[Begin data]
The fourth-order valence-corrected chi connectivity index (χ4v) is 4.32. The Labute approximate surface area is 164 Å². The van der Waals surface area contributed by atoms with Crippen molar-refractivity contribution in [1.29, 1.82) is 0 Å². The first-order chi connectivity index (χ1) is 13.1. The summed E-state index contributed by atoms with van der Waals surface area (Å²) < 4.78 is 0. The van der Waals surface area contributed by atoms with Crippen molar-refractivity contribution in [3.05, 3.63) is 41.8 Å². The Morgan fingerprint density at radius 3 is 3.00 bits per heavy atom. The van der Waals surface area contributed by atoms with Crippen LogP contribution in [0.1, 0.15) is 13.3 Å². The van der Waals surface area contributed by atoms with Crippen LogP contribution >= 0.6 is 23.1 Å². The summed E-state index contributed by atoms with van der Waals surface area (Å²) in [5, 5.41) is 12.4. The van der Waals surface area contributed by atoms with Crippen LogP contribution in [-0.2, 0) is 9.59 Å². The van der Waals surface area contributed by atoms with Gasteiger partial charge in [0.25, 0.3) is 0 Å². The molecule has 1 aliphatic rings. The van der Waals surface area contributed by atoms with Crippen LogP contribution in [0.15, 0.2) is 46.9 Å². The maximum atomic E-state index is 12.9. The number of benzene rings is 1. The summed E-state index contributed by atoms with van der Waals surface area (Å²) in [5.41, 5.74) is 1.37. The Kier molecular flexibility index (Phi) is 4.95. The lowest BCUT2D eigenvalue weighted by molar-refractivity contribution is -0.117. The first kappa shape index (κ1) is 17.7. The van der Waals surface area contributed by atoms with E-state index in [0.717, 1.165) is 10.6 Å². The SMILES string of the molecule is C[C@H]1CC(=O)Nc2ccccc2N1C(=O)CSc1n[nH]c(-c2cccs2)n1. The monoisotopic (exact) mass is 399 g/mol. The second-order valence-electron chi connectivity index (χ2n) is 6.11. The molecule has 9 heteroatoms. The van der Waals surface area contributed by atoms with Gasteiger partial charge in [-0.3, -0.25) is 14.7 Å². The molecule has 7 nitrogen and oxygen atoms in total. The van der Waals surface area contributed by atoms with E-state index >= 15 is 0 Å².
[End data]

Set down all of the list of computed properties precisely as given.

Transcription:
The fourth-order valence-corrected chi connectivity index (χ4v) is 4.32. The Labute approximate surface area is 164 Å². The van der Waals surface area contributed by atoms with Crippen molar-refractivity contribution in [1.29, 1.82) is 0 Å². The first-order chi connectivity index (χ1) is 13.1. The summed E-state index contributed by atoms with van der Waals surface area (Å²) < 4.78 is 0. The van der Waals surface area contributed by atoms with Crippen molar-refractivity contribution in [3.05, 3.63) is 41.8 Å². The Morgan fingerprint density at radius 3 is 3.00 bits per heavy atom. The van der Waals surface area contributed by atoms with Crippen LogP contribution in [0.1, 0.15) is 13.3 Å². The van der Waals surface area contributed by atoms with Crippen LogP contribution >= 0.6 is 23.1 Å². The summed E-state index contributed by atoms with van der Waals surface area (Å²) in [5, 5.41) is 12.4. The van der Waals surface area contributed by atoms with Crippen LogP contribution in [-0.2, 0) is 9.59 Å². The van der Waals surface area contributed by atoms with Gasteiger partial charge in [0.25, 0.3) is 0 Å². The molecule has 1 aliphatic rings. The van der Waals surface area contributed by atoms with Crippen LogP contribution in [0.15, 0.2) is 46.9 Å². The maximum atomic E-state index is 12.9. The number of benzene rings is 1. The summed E-state index contributed by atoms with van der Waals surface area (Å²) in [5.41, 5.74) is 1.37. The Kier molecular flexibility index (Phi) is 4.95. The lowest BCUT2D eigenvalue weighted by molar-refractivity contribution is -0.117. The first kappa shape index (κ1) is 17.7. The van der Waals surface area contributed by atoms with E-state index in [0.717, 1.165) is 10.6 Å². The SMILES string of the molecule is C[C@H]1CC(=O)Nc2ccccc2N1C(=O)CSc1n[nH]c(-c2cccs2)n1. The monoisotopic (exact) mass is 399 g/mol. The second-order valence-electron chi connectivity index (χ2n) is 6.11. The molecule has 9 heteroatoms. The van der Waals surface area contributed by atoms with Gasteiger partial charge in [-0.3, -0.25) is 14.7 Å². The molecule has 7 nitrogen and oxygen atoms in total. The van der Waals surface area contributed by atoms with E-state index >= 15 is 0 Å².